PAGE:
Diplonemids are one of the most abundant groups of heterotrophic planktonic microeukaryotes in the world ocean and, thus, are likely to play an essential role in marine ecosystems. So far, only few species have been introduced into a culture, allowing basic studies of diplonemid genetics, morphology, ultrastructure, metabolism, as well as endosymbionts. However, it remains unclear whether these heterotrophic flagellates are parasitic or free-living and what are their predominant dietary patterns and preferred food items. Here we show that cultured diplonemids, maintained in an organic-rich medium as osmotrophs, can gradually switch to bacterivory as a sole food resource, supporting positive growth of their population, even when fed with a low biovolume of bacteria. We further observed remarkable differences in species-specific feeding patterns, size-selective grazing preferences, and distinct feeding strategies. Diplonemids can discriminate between low-quality food items and inedible particles, such as latex beads, even after their ingestion, by discharging them in the form of large waste vacuoles. We also detected digestion-related endogenous autofluorescence emitted by lysosomes and the activity of a melanin-like material. We present the first evidence that these omnipresent protists possess an opportunistic lifestyle that provides a considerable advantage in the generally food resource-limited marine environments.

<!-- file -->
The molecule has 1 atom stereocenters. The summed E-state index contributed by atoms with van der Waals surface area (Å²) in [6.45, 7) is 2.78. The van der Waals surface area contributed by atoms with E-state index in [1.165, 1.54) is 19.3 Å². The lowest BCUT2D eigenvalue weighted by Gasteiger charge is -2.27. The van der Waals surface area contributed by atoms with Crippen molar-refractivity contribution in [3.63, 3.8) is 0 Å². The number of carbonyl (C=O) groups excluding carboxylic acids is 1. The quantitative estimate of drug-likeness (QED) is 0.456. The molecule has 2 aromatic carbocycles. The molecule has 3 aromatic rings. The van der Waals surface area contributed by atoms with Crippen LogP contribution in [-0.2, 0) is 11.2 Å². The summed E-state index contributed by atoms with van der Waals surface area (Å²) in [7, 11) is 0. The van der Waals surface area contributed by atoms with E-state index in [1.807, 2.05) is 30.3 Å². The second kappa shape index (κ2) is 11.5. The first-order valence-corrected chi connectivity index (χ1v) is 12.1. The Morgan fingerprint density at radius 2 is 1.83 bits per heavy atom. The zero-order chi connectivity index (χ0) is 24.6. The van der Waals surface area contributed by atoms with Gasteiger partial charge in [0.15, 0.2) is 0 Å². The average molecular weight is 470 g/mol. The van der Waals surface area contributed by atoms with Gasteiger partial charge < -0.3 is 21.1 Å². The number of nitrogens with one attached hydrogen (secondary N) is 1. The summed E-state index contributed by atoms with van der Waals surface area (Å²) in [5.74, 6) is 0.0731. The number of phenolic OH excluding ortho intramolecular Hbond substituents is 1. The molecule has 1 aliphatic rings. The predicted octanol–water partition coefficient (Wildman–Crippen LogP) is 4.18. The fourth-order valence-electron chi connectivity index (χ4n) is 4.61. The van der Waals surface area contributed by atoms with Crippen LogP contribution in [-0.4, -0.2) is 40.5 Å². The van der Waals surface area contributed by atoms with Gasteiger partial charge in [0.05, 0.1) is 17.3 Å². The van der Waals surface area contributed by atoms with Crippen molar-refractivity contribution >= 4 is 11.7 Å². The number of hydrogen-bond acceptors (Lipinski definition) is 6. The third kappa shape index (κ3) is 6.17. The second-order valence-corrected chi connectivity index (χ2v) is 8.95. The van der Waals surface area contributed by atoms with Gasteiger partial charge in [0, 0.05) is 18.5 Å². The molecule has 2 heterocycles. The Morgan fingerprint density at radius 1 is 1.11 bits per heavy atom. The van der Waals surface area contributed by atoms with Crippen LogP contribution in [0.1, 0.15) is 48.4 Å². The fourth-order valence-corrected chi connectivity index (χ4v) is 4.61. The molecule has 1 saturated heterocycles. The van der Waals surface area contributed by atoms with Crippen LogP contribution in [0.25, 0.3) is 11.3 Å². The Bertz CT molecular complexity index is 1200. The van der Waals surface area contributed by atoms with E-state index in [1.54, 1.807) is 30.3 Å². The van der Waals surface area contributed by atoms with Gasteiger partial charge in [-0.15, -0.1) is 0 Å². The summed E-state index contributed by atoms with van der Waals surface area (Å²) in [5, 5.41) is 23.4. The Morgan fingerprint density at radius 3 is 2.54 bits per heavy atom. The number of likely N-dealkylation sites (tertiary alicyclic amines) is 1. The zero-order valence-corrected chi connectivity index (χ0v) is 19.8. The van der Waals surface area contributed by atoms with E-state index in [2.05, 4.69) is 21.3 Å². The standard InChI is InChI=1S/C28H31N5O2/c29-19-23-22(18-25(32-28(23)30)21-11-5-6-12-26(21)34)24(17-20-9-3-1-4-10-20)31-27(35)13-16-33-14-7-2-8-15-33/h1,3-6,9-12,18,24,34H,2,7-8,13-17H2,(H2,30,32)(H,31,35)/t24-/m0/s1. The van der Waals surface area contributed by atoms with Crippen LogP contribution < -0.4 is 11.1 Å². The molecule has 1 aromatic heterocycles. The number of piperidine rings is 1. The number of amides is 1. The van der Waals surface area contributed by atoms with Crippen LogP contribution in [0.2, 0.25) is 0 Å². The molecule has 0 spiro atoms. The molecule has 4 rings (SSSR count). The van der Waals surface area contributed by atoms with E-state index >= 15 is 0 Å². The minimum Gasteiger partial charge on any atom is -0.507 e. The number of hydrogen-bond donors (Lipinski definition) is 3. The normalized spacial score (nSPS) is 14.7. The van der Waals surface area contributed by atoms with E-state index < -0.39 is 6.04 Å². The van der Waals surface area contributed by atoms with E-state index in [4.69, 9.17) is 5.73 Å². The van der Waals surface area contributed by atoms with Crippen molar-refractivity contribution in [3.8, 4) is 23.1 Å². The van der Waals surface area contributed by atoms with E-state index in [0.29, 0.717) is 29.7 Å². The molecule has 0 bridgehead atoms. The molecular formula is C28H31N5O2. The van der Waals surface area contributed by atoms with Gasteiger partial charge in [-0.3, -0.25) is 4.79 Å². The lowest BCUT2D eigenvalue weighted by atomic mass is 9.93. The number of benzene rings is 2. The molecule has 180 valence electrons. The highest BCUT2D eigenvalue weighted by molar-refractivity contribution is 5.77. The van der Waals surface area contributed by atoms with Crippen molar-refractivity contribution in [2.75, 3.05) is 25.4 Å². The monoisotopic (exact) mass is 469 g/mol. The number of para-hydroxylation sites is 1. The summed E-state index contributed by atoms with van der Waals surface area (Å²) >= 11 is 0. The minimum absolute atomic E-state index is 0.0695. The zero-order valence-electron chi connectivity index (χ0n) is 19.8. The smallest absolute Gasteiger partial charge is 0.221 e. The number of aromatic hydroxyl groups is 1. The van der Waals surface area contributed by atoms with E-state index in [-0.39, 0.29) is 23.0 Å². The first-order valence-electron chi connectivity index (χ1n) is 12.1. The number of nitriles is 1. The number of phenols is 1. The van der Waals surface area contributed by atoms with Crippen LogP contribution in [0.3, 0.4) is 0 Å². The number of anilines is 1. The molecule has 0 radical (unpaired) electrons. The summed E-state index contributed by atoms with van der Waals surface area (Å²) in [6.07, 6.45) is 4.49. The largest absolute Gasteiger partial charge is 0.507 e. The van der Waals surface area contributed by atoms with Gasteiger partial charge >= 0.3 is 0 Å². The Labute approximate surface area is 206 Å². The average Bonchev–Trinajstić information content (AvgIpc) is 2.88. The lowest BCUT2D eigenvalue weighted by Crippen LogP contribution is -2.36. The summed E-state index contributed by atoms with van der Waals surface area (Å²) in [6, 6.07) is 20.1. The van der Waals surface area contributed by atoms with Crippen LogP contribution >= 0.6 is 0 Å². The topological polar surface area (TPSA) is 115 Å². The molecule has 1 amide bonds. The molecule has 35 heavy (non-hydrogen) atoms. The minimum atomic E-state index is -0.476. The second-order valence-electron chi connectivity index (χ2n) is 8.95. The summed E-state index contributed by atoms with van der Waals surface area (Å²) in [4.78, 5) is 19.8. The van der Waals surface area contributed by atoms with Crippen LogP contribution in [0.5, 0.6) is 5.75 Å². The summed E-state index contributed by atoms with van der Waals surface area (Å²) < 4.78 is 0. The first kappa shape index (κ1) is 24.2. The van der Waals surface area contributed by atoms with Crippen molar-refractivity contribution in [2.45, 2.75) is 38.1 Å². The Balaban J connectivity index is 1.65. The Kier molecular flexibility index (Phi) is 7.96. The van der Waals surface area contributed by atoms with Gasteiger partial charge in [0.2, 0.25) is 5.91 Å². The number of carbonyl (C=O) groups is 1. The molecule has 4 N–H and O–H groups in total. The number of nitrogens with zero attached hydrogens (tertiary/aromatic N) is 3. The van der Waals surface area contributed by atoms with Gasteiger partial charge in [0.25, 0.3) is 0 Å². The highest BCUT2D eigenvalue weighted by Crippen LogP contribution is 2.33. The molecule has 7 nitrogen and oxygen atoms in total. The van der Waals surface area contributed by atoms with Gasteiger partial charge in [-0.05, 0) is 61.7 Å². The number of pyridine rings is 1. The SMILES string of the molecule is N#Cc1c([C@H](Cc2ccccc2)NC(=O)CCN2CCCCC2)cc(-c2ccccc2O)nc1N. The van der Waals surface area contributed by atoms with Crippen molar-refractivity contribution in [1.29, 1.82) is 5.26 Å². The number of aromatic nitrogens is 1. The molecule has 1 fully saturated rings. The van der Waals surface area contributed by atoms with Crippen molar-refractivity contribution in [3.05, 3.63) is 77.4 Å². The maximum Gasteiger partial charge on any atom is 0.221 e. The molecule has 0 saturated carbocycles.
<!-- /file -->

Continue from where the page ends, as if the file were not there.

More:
© 2022. The Author(s), under exclusive licence to International Society for Microbial Ecology.